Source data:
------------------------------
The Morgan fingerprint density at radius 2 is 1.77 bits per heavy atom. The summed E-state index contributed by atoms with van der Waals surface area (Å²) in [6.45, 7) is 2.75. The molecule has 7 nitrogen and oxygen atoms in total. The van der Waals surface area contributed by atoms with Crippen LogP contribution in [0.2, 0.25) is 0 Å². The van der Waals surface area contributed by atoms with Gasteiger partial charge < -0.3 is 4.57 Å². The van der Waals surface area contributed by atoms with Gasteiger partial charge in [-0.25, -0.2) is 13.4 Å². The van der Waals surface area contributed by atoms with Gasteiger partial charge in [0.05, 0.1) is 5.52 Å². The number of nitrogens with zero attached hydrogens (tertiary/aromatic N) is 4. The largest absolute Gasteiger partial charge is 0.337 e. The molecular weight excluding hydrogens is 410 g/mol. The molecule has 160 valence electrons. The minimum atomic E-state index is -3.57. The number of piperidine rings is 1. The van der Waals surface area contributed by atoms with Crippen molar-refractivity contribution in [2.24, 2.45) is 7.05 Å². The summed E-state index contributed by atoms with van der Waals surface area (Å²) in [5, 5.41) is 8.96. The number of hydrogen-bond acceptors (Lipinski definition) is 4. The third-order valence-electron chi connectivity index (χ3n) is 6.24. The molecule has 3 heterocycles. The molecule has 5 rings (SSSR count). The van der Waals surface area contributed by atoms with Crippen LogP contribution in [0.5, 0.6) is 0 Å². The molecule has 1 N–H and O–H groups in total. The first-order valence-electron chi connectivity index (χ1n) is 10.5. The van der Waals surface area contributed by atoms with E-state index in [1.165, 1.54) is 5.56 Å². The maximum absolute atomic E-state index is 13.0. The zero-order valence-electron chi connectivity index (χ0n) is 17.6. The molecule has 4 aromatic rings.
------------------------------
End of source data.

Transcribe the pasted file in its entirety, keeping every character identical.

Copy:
The Morgan fingerprint density at radius 2 is 1.77 bits per heavy atom. The summed E-state index contributed by atoms with van der Waals surface area (Å²) in [6.45, 7) is 2.75. The molecule has 7 nitrogen and oxygen atoms in total. The van der Waals surface area contributed by atoms with Crippen LogP contribution in [0.2, 0.25) is 0 Å². The van der Waals surface area contributed by atoms with Gasteiger partial charge < -0.3 is 4.57 Å². The van der Waals surface area contributed by atoms with Gasteiger partial charge in [-0.25, -0.2) is 13.4 Å². The van der Waals surface area contributed by atoms with Gasteiger partial charge in [0.05, 0.1) is 5.52 Å². The number of nitrogens with zero attached hydrogens (tertiary/aromatic N) is 4. The largest absolute Gasteiger partial charge is 0.337 e. The molecular weight excluding hydrogens is 410 g/mol. The molecule has 160 valence electrons. The minimum atomic E-state index is -3.57. The number of piperidine rings is 1. The van der Waals surface area contributed by atoms with Crippen molar-refractivity contribution in [2.24, 2.45) is 7.05 Å². The summed E-state index contributed by atoms with van der Waals surface area (Å²) in [5, 5.41) is 8.96. The number of hydrogen-bond acceptors (Lipinski definition) is 4. The third-order valence-electron chi connectivity index (χ3n) is 6.24. The molecule has 3 heterocycles. The molecule has 5 rings (SSSR count). The van der Waals surface area contributed by atoms with Crippen LogP contribution in [0.5, 0.6) is 0 Å². The molecule has 1 N–H and O–H groups in total. The first-order valence-electron chi connectivity index (χ1n) is 10.5. The van der Waals surface area contributed by atoms with E-state index in [1.165, 1.54) is 5.56 Å². The maximum absolute atomic E-state index is 13.0. The zero-order valence-electron chi connectivity index (χ0n) is 17.6. The molecule has 4 aromatic rings.